17 all out was something of a low point for the school under-15 cricket team. Mr. Mace the geography teacher, who doubled as an alleged cricket coach, was not greatly amused. Irresponsible batting, he said sternly, his eyes fixed on the number-three batsman and team captain. True, I had missed the ball, but the intent had been good; attempting to hit the fastest bowler on the Surrey schools cricket circuit back over his head before I had even scored.
As school sporting nadirs went it was about as bad as the defeat for the rugby XV when it played its first match after having been revived following a four-year hiatus. It started to become clear why the rugby team had previously been scrapped. It also became clear when we saw the opposition for that first game get off their coach that we were all about to die. The Army's Junior Leaders. The score would have been worse than 102-0 had the whistle for full time not been blown a good five minutes before it should have been.
But sporting embarrassments have to be placed in context. New Zealand once beat Portugal 108-13 in the Rugby World Cup and the other day Essex were bowled out for 20. Admittedly, both performances represent an improvement on my school's disasters (Portugal actually scored) but they go to show, as always, that it's not the taking part that matters, it's the losing.
How misfortunes change. Thirty years ago Essex skittled out Surrey for 14, so clearly the development of Surrey schools cricketers of the early 1970s had filtered through to the benefit of Surrey CCC. But how can one explain such a reverse in fortunes? One factor that is generally overlooked in any analysis of English cricket is the harmful influence of the foreign holiday, that to Mallorca in particular. Why? Tides. Tides and sand. It is impossible to have a decent game of beach cricket in Mallorca.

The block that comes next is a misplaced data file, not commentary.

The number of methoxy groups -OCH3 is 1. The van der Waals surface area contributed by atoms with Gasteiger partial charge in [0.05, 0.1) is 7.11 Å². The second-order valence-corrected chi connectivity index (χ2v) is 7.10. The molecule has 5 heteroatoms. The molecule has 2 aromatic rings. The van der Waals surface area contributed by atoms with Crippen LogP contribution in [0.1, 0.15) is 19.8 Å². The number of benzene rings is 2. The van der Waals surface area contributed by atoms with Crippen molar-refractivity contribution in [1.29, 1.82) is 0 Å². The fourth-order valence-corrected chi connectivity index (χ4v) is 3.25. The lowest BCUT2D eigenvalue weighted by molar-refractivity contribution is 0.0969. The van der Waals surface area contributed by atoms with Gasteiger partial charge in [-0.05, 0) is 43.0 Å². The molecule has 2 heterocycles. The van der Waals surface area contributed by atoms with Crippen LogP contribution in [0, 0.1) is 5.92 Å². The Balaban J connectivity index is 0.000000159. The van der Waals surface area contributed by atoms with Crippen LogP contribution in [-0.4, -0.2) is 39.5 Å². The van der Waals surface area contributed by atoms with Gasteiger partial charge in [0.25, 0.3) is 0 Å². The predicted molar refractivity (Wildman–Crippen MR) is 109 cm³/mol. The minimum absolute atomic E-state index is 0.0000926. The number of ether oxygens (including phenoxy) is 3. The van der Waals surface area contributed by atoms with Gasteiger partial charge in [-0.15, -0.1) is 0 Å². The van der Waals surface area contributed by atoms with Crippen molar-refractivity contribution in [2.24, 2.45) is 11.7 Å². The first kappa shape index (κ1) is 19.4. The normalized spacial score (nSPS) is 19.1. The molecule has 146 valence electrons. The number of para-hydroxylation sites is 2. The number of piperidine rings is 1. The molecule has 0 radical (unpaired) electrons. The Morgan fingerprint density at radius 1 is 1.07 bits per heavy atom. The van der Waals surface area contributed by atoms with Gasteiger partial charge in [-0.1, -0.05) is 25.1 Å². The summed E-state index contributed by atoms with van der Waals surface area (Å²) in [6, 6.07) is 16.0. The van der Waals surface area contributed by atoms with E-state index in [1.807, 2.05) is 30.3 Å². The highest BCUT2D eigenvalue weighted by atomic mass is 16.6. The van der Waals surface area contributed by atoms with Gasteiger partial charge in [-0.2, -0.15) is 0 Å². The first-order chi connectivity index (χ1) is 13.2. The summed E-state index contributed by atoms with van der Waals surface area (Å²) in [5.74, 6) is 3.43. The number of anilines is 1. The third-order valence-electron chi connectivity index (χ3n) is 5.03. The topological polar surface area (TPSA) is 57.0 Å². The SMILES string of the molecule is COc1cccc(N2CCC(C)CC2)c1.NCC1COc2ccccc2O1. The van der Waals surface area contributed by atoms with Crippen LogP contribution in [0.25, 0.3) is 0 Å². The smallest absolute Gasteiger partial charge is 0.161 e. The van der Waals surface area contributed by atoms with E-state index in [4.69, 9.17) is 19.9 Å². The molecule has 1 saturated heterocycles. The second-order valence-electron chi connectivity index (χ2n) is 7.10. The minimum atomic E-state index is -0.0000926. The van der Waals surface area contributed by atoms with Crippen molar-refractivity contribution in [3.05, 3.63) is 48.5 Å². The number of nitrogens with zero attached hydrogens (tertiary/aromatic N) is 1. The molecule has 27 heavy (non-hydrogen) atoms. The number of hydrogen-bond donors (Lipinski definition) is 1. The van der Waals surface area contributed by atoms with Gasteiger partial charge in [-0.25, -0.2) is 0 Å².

Back in the '70s and '80s, people still went to British seaside resorts and so they still put stumps in hard sand, were able to extract decent bounce off a short length with a tennis ball and were also able to demonstrate the art of the hook or pull shot even if this didn't result in a boundary. That was because the boundary, the sea, had disappeared halfway to Belgium or France. Once everyone started going "foreign" and heading off to destinations without miles upon miles of dirty, muddy, hardening sand, cricket lost one of its great learning grounds. In fact, it lost loads of them. Just as county cricket is no longer played at the likes of Clacton or Southend, so cricket is no longer played on the beaches, because everyone's gone to Mallorca and is playing beach paddle tennis instead. Essex CCC, deprived of a once thriving beach cricket tradition, can look forward to more 20 all outs, I'd wager.
It is sad that Essex should lose out to an island with which it has a great deal in common. Well, one great thing at any rate. Its size. When people ask me, as you can imagine that they often do, how big Mallorca is, I tell them that it is more or less the same size as Essex. And it is, give or take around 30 square kilometres. It may not be immediately obvious that their sizes are comparable, given that Essex has other stuff around it like London, but plonk Mallorca on top of Essex, bend it around a bit and lo and behold, Mallorca is Essex. Or vice versa.
In truth, size is about all that Essex has in common with Mallorca. Clacton isn't Cala Millor and Southend isn't Sa Coma. Essex also doesn't have any mountain ranges, but what it does have is its only way. Yet, when it came to the producers of "The Only Way Is Essex" choosing a location for the programme's holiday specials, they opted for Marbella and not Mallorca. Strange decision. If Mallorca can have Stacey Dooley and "Geordie Shore", it would love to have "The Only Way Is Essex" as well. As most of Essex appears to be in Mallorca at any given time, the decision appears even stranger.
The only reason I can think of for Mallorca not having been chosen is the embarrassment of that 20 all out and some form of punishment for why it came about and so the ruination of Essex cricket forever through the shipping of former beach cricketers en masse to Mallorca. Marbella, though, is surely equally to blame for the declining fortunes of Essex cricket. It's a pretty thin excuse and one that disguises the fact that Essex are simply useless. Rather like, it saddens me to have to admit, a certain under-15 school cricket team.
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